For this genocide, it is hoped that the collective action of the African Union and the European led peacekeeping initiative can end the suffering of those living in Darfur. However, the bigger question remains: Can the world really partner with rogue, genocidal regimes to end a humanitarian disaster of their making? The quick answer to that seems to be a resounding no, but the political realities of the world in which we live must be accepted. Subverting the “never to be violated” concept of sovereignty in favor of the “responsibility to protect” will be a long term process with many obstacles along the way. One can not reasonably expect the world to radically turn against such a long held concept quickly, no matter how absurdly simple it is to stop a genocide in progress.

(Lest there be any doubt that Sudan is not a partner to this genocide, one only has to turn to previous UNSC statements and testimony on the matter, particularly from Colin Powell. This article from The Independent provides further evidence in the form of witness testimony.)

Chinese Approval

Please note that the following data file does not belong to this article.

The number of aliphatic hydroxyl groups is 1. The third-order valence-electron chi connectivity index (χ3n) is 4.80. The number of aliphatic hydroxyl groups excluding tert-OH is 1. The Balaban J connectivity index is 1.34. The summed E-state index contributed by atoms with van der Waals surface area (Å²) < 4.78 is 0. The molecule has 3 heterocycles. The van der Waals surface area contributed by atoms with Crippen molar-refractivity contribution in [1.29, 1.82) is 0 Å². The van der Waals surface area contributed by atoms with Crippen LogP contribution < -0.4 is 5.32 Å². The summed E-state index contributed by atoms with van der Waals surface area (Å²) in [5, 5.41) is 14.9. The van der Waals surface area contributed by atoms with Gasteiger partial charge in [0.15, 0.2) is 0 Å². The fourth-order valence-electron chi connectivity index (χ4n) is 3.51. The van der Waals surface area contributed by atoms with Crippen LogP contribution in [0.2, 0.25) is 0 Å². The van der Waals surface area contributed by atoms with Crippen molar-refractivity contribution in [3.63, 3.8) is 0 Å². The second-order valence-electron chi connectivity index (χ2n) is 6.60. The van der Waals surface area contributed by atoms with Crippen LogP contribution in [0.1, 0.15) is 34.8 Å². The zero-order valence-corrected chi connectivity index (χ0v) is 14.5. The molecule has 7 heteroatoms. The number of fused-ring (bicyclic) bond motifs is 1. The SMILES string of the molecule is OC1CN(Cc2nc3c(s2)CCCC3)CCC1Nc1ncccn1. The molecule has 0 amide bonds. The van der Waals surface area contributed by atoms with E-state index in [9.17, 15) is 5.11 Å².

A frequent criticism of the UNSC is that the Permanent-5 (the US, China, Russia, France, and the UK) impede and obstruct humanitarian action when it doesn’t suit their own interests. Followers of the Darfur crisis will be aware that the fault for UNSC inaction in this situation has been placed at the feet of China. This is because China is a major trading partner with Sudan, purchasing approximately 75% of its oil exports annually. Due to its position on the Security Council, China has threatened to veto any resolution including sanctions or other harsh penalties as a means to protect its trade interests with Sudan.

Therefore, it is news that China allowed this resolution to go forward. There are three conventional explanations for why Chinese approval was secured for the latest UNSC resolution toward Sudan:

1. The coming 2008 Summer Olympics in Beijing would have been a lightning rod for protest and criticism if China had continued to block UN SC action on Sudan. China, more than any communist nation, is obsessively concerned with its image. The Olympics are a source of pride for the nation and the blight of Darfur was apparently not something the government was willing to endure.

2. The UN resolution doesn’t contain the threat of sanctions meaning that Chinese oil interests are not jeopardized at this phase. Had the resolution been harsher, it’s likely that China would have threatened to veto. As it stands, however, the resolution respects Sudan’s sovereignty and is essentially toothless. There was literally no downside to Chinese support.

3. Chinese engineers will build the base that will house the 26,000 troops. This holds value as it means experience and potentially contracts.